Cover of nanotechnology book produced by JSNN researchersThe Joint School of Nanoscience and Nanoengineering is a collaborative enterprise by nature, with two universities contributing faculty and students.* Its researchers have extended that teamwork with a new book on nanotechnology.

Nanoscience and Nanoengineering: Advances and Applications was written by researchers in both disciplines at the school and a small number of collaborators at other institutions. It was edited by the school’s leadership — Dr. Ajit D. Kelkar, chairman of the Department of Nanoengineering; Dr. Daniel J.C. Herr, chairman  of the Department of Nanosciences; and Dr. James G. Ryan, founding dean of the school.

The book focuses on emerging areas of nanotechnology. “To show the true interdisciplinary nature of nanotechnology, the authors wanted to address the breadth of the field, from research to manufacturing, while also providing sufficient depth that the reader would gain understanding of some of the most important discoveries,” the editors write in the preface.

Topics covered include nanoelectronics, nanobio, nano medicine, nanomodeling,  nanolithography and nanofabrication, and nanosafety.

“This book is intended to be used by students and professionals alike with a goal of sparking their interest to investigate more deeply into the technological advances achieved through manipulation of atomic building blocks,” the editors write.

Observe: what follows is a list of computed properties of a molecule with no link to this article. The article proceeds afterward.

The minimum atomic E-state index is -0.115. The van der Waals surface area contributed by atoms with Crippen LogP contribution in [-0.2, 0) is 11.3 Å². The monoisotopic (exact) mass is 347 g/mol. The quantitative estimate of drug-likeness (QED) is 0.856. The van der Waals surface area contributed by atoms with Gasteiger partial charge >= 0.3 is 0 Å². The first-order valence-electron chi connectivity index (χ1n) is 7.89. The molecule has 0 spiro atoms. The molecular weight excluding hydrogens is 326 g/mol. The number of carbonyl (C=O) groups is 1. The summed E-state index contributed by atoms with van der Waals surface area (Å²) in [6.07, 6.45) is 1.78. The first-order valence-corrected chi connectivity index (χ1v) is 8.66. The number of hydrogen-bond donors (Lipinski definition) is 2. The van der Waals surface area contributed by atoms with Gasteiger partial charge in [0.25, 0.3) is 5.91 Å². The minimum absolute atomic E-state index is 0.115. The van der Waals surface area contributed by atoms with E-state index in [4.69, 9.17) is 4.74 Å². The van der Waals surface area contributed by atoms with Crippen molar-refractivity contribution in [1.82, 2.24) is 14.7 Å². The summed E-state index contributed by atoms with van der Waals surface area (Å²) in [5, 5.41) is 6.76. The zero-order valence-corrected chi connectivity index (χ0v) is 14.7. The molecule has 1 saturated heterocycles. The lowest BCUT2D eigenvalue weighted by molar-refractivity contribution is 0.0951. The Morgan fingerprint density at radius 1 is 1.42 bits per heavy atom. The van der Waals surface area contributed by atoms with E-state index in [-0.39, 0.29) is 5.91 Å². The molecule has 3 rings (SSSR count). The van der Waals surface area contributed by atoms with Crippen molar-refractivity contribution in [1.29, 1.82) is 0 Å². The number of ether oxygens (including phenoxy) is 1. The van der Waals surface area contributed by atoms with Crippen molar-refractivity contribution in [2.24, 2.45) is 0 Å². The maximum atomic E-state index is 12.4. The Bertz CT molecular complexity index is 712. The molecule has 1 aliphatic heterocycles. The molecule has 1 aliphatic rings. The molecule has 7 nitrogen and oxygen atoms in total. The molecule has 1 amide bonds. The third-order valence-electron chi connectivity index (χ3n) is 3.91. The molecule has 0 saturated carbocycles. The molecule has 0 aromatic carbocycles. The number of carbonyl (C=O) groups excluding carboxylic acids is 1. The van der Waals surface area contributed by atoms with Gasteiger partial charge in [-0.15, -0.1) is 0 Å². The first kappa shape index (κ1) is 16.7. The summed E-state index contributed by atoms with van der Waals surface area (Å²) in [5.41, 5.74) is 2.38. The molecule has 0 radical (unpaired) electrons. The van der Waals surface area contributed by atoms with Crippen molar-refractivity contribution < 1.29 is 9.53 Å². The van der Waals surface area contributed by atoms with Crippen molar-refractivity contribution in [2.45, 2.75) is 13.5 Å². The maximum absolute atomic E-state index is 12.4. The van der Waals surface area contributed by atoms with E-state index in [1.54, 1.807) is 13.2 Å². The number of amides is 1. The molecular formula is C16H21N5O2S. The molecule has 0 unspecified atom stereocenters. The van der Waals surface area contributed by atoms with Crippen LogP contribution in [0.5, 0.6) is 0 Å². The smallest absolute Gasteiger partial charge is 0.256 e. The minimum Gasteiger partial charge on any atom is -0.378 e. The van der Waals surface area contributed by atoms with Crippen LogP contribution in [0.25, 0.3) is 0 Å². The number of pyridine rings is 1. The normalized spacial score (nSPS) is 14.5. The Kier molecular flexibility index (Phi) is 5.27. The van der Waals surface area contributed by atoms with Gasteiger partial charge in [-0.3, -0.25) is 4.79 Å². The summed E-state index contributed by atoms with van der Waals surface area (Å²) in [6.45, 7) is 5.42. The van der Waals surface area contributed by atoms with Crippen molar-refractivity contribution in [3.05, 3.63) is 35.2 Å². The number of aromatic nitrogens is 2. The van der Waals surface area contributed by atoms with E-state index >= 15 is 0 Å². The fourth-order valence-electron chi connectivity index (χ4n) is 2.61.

The book is available online from the publisher, CRC Press, for $159.95 or $111.00 for the ebook. CRC also offers ebook rentals. Amazon lists the book for $143.63.  And if you hurry, you could be Amazon’s first online reviewer.

* If you aren’t from around here or deep into the nano world, the JSNN is a research and graduate-level educational institution operated by N.C. A&T State University and the University of North Carolina at Greensboro. 

 

Eco-Core: N.C. A&T composite material for the Navy provides a productive use for problematic coal ash

Eco-Core in various forms

Eco-Core can be produced in a variety of forms for different uses.

Say you have a mountain of coal ash and you don’t know what to do with it. Nasty stuff. Just ask Duke Energy.

How about you turn it into a building material that’s lightweight, fire resistant, and blast resistant. And if that’s not enough, water resistant and nontoxic, too.